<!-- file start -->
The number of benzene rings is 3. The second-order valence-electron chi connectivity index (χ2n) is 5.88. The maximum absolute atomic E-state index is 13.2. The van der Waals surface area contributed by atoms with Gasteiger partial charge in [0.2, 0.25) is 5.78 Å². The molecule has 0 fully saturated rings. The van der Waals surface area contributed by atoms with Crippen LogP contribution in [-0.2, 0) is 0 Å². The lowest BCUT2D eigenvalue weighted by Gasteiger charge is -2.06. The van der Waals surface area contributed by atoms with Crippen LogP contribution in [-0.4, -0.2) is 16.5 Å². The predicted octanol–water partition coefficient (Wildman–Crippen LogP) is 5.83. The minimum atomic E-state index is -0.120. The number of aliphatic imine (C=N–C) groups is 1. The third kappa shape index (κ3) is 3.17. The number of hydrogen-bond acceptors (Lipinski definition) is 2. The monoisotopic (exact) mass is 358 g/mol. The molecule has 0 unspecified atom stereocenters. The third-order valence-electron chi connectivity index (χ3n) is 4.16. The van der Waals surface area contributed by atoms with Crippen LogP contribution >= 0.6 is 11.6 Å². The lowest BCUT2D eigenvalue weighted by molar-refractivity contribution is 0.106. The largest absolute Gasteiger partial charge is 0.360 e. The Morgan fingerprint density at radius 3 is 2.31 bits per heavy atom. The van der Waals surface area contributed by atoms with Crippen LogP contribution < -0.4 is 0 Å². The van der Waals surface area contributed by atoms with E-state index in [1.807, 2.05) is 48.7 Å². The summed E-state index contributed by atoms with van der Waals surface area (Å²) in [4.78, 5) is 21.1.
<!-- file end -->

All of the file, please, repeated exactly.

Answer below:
The number of benzene rings is 3. The second-order valence-electron chi connectivity index (χ2n) is 5.88. The maximum absolute atomic E-state index is 13.2. The van der Waals surface area contributed by atoms with Gasteiger partial charge in [0.2, 0.25) is 5.78 Å². The molecule has 0 fully saturated rings. The van der Waals surface area contributed by atoms with Crippen LogP contribution in [-0.2, 0) is 0 Å². The lowest BCUT2D eigenvalue weighted by Gasteiger charge is -2.06. The van der Waals surface area contributed by atoms with Crippen LogP contribution in [-0.4, -0.2) is 16.5 Å². The predicted octanol–water partition coefficient (Wildman–Crippen LogP) is 5.83. The minimum atomic E-state index is -0.120. The number of aliphatic imine (C=N–C) groups is 1. The third kappa shape index (κ3) is 3.17. The number of hydrogen-bond acceptors (Lipinski definition) is 2. The monoisotopic (exact) mass is 358 g/mol. The molecule has 0 unspecified atom stereocenters. The third-order valence-electron chi connectivity index (χ3n) is 4.16. The van der Waals surface area contributed by atoms with Crippen LogP contribution >= 0.6 is 11.6 Å². The lowest BCUT2D eigenvalue weighted by molar-refractivity contribution is 0.106. The largest absolute Gasteiger partial charge is 0.360 e. The Morgan fingerprint density at radius 3 is 2.31 bits per heavy atom. The van der Waals surface area contributed by atoms with Crippen LogP contribution < -0.4 is 0 Å². The van der Waals surface area contributed by atoms with E-state index in [1.807, 2.05) is 48.7 Å². The summed E-state index contributed by atoms with van der Waals surface area (Å²) in [4.78, 5) is 21.1.